Album review: ‘the brewer & the dealer’ by Kenneth J. Nash


Here is something rather special. Thirteen original songs by an excellent artist playing with a virtuoso band. There are delights in the brewer & the dealer that match anything I’ve heard all summer, be it at gigs or on the radio. And I have listened to a lot of music. Let me tell you what it is that has me purring like a well-fed cat every time I put the album on.

The songs are introspective, meditations on love lived and lost. We’ve all been there. But the melancholy of some of the words and images is contrasted, or perhaps heightened, by some breathtakingly lyrical ideas:

          The cool evening air

          blushed you like an apple.

                                           (‘my english rose’)  

Ho, match that poets! And some of the more hopeful songs, the more loving or forgiving songs (‘falling’; ‘tigers aren’t tame’), are layered with fascinating ambiguities, as if Ken’s saying something that’s not quite as obvious or simple as it appears. At least, that’s how it strikes my ears, after five or six listens. Love and cruelty and hate can all look remarkably like each other:

          It’s a shame

          that you couldn’t stand the rain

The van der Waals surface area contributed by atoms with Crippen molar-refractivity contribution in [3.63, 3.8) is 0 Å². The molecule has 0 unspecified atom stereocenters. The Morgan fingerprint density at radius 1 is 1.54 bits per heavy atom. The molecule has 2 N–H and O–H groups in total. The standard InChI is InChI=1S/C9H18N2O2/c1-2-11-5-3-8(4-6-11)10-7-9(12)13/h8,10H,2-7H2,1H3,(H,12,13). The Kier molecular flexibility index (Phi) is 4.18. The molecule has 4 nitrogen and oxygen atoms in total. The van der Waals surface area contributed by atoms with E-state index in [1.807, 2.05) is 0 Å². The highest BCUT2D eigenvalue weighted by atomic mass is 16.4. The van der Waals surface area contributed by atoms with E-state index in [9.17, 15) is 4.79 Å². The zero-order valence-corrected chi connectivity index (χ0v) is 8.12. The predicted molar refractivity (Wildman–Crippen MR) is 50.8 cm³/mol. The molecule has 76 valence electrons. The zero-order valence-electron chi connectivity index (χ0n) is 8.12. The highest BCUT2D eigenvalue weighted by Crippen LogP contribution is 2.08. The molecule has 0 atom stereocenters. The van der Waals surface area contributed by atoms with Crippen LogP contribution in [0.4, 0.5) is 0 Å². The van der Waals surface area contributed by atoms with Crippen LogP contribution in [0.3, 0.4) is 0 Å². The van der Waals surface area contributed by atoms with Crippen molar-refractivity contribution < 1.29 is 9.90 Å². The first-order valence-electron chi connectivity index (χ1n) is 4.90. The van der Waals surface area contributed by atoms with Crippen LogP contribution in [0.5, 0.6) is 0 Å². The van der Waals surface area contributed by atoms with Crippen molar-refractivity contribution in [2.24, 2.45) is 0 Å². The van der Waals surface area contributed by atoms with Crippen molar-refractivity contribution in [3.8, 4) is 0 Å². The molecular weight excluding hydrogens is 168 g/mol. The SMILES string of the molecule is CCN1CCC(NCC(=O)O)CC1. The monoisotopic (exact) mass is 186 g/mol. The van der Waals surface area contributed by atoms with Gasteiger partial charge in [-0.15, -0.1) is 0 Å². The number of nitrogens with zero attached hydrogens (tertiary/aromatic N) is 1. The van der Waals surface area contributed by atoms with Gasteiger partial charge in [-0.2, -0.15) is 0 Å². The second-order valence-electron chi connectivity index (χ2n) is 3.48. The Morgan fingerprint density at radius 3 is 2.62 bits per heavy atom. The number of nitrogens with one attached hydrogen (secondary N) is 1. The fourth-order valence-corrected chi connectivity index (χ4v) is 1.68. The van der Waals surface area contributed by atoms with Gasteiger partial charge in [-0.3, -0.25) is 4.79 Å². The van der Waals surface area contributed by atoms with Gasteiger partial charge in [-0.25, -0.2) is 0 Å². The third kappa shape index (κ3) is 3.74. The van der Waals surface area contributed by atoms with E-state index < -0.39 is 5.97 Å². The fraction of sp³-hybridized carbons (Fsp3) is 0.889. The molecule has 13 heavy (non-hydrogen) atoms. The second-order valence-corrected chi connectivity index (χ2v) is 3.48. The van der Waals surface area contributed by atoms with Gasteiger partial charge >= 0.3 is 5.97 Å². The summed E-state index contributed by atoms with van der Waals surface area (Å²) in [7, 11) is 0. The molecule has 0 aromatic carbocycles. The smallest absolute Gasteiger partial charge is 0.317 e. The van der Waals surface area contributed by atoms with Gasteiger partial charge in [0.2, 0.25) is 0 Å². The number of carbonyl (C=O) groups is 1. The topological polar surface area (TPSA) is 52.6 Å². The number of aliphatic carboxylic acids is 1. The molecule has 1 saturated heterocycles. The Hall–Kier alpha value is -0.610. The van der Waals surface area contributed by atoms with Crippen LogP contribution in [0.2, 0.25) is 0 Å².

that you couldn’t take the pain

          and it’s a shame

          that tigers aren’t tame.

                                              (‘tigers aren’t tame’)

The melodies range widely in style and influence. It’s all acoustic, but within that broad frame we’re treated to gentle lilting English folk stylings, violin accompaniment suggestive of the vast open spaces of America, and a tour-de-force display of Spanish guitar by Kevin Lee on ‘gitane.’ This is great music, to put it simply, and the great music is complemented by wonderful vocals.

Nash’s gentle but expressive voice is perfectly suited to these mature songs of love. He can paint a lot of pictures in many different emotional colours without seeming to do much at all. And when backing vocalist Fran Taylor weaves her beautiful voice around his the effect will stop you in your tracks. Listen to them sing together on ‘we all belong’ while Alan Tang creates violin figures around them. If you’re not moved to tears, my friends, then you are a hell of a tough crowd.

I have seen Nash perform two or three times now but I don’t think I fully appreciated his art until I heard the brewer & the dealer. He plays in clubs and at festivals around here, but he’s more than a local artist (not that there’s anything wrong with local artists). Stuff like this could hold its own anywhere and in any music collection. I swear I saw Gram Parsons and Nick Drake move along to make room for Kenneth on my cd shelf this morning.

 the brewer & the dealer by Kenneth J. Nash (Old Hotel Records).


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